Status quo bias - we prefer things to stay the way they are. We are scared of the unknown even if that unknown has a potential to bring us benefits which are far greater than the risk taken. There was a resarch made which concluded that potential benefits of breaking the status quo need to be atleast twice larger than the potential risk for people to make a move.
Status quo is connected with loss aversion. Let's look at an example:
Okay so with this example you can see that in Problem 1 you can either finally have 1500$ instant or have a 50% chance to win additional 1000$ and have 2000$ total.
In Problem 2 you can either lose 500$ and have 1500$ or have a 50% to not lose anything at all and have 2000$ total.
In theory people should have the same preferences in either problems. Now lets guess how people responded to those problems in a resarch?
Problem 1: 80% of people prefered option for an instant 500$
Problem 2: Most people preffered to gamble for a 50% chance to not lose anything
So this is loss aversion - faced with a prospect of a win we prefer smaller but sure win. When we are faced with a potential loss we prefer to take an EV- gamble.
How knowledge about that can help at poker?
Okay so besides knowing what drives financial markets and why your grandpa doesn't want to convert all her savings into bitcoins knowledge about biases can be helpful for a poker player.
I think that it can be helpful with dealing with tilt issues, being results oriented even things like analyzing statistics. It also gives insight into how other regs and fishes might think. We can start questioning our game and stop blindly following others. For example I see a tendency in many poker players to follow some players they perceive as good only by their winrate. But this winrate comes from limited sample so how we really know it's big enough to be not affected by luck? Worth thinking about. Also we can identify situations where we made some assumption which based on some limited sample. For example we made a bluff here and there and it worked few times and we think this play is great. But it's still limited sample so how do we really know? But our brains still tell us GO FOR IT :)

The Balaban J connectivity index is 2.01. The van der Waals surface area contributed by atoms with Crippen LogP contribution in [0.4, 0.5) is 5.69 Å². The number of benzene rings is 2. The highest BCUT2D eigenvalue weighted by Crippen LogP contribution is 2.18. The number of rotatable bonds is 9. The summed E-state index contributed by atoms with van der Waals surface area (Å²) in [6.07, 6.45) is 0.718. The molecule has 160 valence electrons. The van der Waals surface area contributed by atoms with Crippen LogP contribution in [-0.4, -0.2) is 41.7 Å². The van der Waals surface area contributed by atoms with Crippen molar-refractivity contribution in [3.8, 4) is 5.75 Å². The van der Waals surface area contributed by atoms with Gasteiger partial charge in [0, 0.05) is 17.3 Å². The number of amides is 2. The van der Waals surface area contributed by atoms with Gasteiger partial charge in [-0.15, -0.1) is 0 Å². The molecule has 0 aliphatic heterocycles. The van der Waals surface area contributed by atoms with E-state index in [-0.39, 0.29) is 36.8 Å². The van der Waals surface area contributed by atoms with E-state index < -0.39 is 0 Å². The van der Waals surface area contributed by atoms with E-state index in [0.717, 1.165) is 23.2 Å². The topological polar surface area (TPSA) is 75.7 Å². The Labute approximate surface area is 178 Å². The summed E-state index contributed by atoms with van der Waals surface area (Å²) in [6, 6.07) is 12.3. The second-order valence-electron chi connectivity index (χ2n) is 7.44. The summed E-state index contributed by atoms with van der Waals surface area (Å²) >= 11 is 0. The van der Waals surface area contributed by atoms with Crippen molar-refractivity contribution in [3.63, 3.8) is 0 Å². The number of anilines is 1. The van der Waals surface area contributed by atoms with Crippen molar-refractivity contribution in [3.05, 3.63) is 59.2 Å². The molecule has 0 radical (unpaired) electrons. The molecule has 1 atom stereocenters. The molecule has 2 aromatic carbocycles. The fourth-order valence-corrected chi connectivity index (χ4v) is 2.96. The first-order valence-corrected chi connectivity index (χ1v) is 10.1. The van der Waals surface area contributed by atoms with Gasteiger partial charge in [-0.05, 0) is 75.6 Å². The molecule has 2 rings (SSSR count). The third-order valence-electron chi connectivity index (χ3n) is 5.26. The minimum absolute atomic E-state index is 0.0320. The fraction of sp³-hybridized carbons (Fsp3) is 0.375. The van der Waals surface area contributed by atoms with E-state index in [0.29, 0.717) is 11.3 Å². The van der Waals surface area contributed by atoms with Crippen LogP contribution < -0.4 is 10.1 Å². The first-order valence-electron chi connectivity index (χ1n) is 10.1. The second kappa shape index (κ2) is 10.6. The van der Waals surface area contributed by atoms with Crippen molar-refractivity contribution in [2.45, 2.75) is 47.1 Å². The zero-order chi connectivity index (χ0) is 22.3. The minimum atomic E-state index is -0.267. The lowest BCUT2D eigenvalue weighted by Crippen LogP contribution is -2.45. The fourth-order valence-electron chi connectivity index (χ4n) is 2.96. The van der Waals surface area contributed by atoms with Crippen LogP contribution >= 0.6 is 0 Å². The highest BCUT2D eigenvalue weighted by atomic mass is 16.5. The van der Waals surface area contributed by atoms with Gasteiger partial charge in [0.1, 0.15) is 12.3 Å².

Here are some biases related to poker I have experienced so far:
1. When I feel I'm running hot I often feel the urge to end the session earlier to not lose what I have earned so far. And when I'm losing my instinct says to play longer to minimise losses.
2. When I am not sure about some play for example making a bluff or something and I do it and it ends bad in future similiar situations, I recall the one when I lost. I have an urge to not repeat that play even if I never really checked if it is correct or not. On the other way if I do something stupid and it pays off I sometimes find repeating that error.
3. I tend to remember times when I got bad beat and tend to forget when I suckouted somebody.
What about you guys? If my post interested you let's look for some more poker bias examples or ways how knowledge about them can be beneficial for us. Still lot's to explore! Also if you are interested in that stuff check out the book of Daniel Kahneman "Thinking Fast and Slow".